SINGAPORE – Emeritus Professor Tan Yock Lin, a senior law professor at the National University of Singapore (NUS), died Friday morning in a car accident. he was 70 years old.
His death was confirmed in an email sent to staff by NUS law dean Andrew Simster on Saturday and confirmed by The Straits Times.
“Yock Lin was and still is an important part of our history,” Professor Simster said.
“He taught me just about everything… His willingness to serve reflected the breadth of his intellectual interests. None had breadth and depth.
“He has been an advisor and mentor to many of us, especially those just beginning their careers. I know.”
Professor Tan is a member of the Legal Reform Commission of the Singapore Law Society and has been the longest-serving member of the Commission for most of its existence since its inception in 1989.
He has contributed the most papers on law reform, either alone or jointly, and has made an impact in various areas of law reform.
NUS Vice Chancellor for Educational Innovation Simon Chesterman, who served as Dean of the School of Law from 2012 to 2022, said he was shocked and saddened to hear of Professor Tan’s passing.
He described Professor Tan as a passionate teacher and a diligent researcher who constantly innovated and tried new things throughout his career.
Professor Chesterman said: “He devoted his professional life to NUS law for over 40 years…holding himself to exacting standards, yet always being generous in spirit and to others. , left behind generations of students he taught.”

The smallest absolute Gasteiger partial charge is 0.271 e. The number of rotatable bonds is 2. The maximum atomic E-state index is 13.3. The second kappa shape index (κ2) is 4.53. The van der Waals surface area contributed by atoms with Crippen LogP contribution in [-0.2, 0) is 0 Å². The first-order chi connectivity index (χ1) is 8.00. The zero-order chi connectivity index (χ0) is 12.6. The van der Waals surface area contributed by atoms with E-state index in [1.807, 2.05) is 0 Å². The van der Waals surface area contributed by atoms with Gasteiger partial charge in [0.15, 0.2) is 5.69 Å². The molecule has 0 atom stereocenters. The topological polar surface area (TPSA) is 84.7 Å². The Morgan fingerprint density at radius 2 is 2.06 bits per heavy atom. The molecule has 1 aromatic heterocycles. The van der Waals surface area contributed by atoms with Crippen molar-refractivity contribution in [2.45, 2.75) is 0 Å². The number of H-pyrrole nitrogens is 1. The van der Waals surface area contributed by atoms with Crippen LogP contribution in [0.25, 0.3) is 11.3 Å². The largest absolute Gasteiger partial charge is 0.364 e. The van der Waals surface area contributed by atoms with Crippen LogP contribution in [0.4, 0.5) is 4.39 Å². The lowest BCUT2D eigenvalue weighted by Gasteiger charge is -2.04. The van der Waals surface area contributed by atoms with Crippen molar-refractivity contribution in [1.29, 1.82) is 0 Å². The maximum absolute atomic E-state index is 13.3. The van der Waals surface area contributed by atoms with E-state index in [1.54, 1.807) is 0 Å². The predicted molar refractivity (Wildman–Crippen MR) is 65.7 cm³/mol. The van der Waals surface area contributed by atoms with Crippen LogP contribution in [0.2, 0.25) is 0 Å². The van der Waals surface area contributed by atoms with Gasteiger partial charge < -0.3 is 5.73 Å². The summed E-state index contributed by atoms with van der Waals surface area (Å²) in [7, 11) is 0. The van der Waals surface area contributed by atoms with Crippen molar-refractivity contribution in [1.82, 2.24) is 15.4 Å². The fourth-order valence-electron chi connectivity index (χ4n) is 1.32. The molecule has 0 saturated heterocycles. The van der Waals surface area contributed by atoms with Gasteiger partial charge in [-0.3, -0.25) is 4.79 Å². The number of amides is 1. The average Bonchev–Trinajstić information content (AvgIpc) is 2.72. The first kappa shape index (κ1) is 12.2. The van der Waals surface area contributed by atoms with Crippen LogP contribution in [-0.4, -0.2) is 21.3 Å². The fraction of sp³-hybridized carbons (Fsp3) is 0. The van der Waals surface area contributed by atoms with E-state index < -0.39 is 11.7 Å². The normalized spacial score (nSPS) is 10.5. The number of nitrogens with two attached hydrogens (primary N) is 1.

NUS law professor Hans Chio called Professor Tan a “legal giant who acts like the smallest of us.”
“He was a jack-of-all-trades who mastered more legal disciplines than any modern scholar,” said Professor Tio.
“He constantly pushed us to look at things in a different way in ways we didn’t always understand. His contrarian spirit lives on and will be commemorated every time we trust what he taught us. .”
Singapore Management University Law Professor Tan Soo Hong shared fond memories of being a former student of Prof. Tan.
she said: “My contemporaries highly appreciated Yock Lin’s intellectual ability. I was.
“He was also one of the most eloquent teachers. His monographs were not only very profound and written with a peculiar flair, but he was able to cram a lot of points into each sentence. Evidence I remember how his opening lines in his first lecture on law stunned some of us and scrambled for dictionaries.”
She added that Professor Tang was very generous with his time and ideas.
“I admired his analytical skills and his incredible memory,” she said. “Whether it was a legal question or a theological question, he had the ability to answer comprehensively and deeply.
“Many will remember him for his intellectual ability, but I am most remembered for his gentle kindness, humility and generosity.”
https://www.straitstimes.com/singapore/senior-nus-law-professor-killed-in-road-accident NUS senior law professor dies in car accident